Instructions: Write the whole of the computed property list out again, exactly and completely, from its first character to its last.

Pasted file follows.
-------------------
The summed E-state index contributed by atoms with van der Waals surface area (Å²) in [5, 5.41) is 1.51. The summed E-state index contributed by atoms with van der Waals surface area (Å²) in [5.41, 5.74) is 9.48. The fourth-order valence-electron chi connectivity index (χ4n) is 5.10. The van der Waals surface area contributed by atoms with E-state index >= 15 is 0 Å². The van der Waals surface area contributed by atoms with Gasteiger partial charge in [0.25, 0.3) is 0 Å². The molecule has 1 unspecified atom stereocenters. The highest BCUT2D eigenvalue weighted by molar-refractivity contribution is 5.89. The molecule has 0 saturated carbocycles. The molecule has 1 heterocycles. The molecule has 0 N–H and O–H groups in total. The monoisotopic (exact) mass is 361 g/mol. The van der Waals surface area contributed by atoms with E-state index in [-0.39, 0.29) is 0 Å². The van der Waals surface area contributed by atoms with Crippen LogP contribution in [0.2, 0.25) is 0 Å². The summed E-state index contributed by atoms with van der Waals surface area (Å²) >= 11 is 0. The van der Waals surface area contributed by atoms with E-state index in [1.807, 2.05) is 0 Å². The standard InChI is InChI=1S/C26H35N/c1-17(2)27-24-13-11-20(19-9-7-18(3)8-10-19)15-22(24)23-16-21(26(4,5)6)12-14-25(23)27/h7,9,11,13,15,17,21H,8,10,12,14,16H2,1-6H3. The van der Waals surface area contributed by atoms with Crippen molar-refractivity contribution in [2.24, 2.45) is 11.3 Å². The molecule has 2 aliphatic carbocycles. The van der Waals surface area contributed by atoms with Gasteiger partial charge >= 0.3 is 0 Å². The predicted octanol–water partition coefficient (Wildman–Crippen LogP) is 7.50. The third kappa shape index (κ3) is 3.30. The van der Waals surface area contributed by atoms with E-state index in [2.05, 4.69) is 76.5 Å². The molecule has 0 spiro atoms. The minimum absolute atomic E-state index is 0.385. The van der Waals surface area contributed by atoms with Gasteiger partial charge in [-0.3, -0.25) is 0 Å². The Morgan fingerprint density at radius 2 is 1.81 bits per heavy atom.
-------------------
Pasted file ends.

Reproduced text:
The summed E-state index contributed by atoms with van der Waals surface area (Å²) in [5, 5.41) is 1.51. The summed E-state index contributed by atoms with van der Waals surface area (Å²) in [5.41, 5.74) is 9.48. The fourth-order valence-electron chi connectivity index (χ4n) is 5.10. The van der Waals surface area contributed by atoms with E-state index >= 15 is 0 Å². The van der Waals surface area contributed by atoms with Gasteiger partial charge in [0.25, 0.3) is 0 Å². The molecule has 1 unspecified atom stereocenters. The highest BCUT2D eigenvalue weighted by molar-refractivity contribution is 5.89. The molecule has 0 saturated carbocycles. The molecule has 1 heterocycles. The molecule has 0 N–H and O–H groups in total. The monoisotopic (exact) mass is 361 g/mol. The van der Waals surface area contributed by atoms with E-state index in [-0.39, 0.29) is 0 Å². The van der Waals surface area contributed by atoms with Crippen LogP contribution in [0.2, 0.25) is 0 Å². The summed E-state index contributed by atoms with van der Waals surface area (Å²) >= 11 is 0. The van der Waals surface area contributed by atoms with E-state index in [1.807, 2.05) is 0 Å². The standard InChI is InChI=1S/C26H35N/c1-17(2)27-24-13-11-20(19-9-7-18(3)8-10-19)15-22(24)23-16-21(26(4,5)6)12-14-25(23)27/h7,9,11,13,15,17,21H,8,10,12,14,16H2,1-6H3. The van der Waals surface area contributed by atoms with Crippen molar-refractivity contribution in [2.24, 2.45) is 11.3 Å². The molecule has 2 aliphatic carbocycles. The van der Waals surface area contributed by atoms with Gasteiger partial charge >= 0.3 is 0 Å². The predicted octanol–water partition coefficient (Wildman–Crippen LogP) is 7.50. The third kappa shape index (κ3) is 3.30. The van der Waals surface area contributed by atoms with E-state index in [2.05, 4.69) is 76.5 Å². The molecule has 0 spiro atoms. The minimum absolute atomic E-state index is 0.385. The van der Waals surface area contributed by atoms with Gasteiger partial charge in [-0.3, -0.25) is 0 Å². The Morgan fingerprint density at radius 2 is 1.81 bits per heavy atom.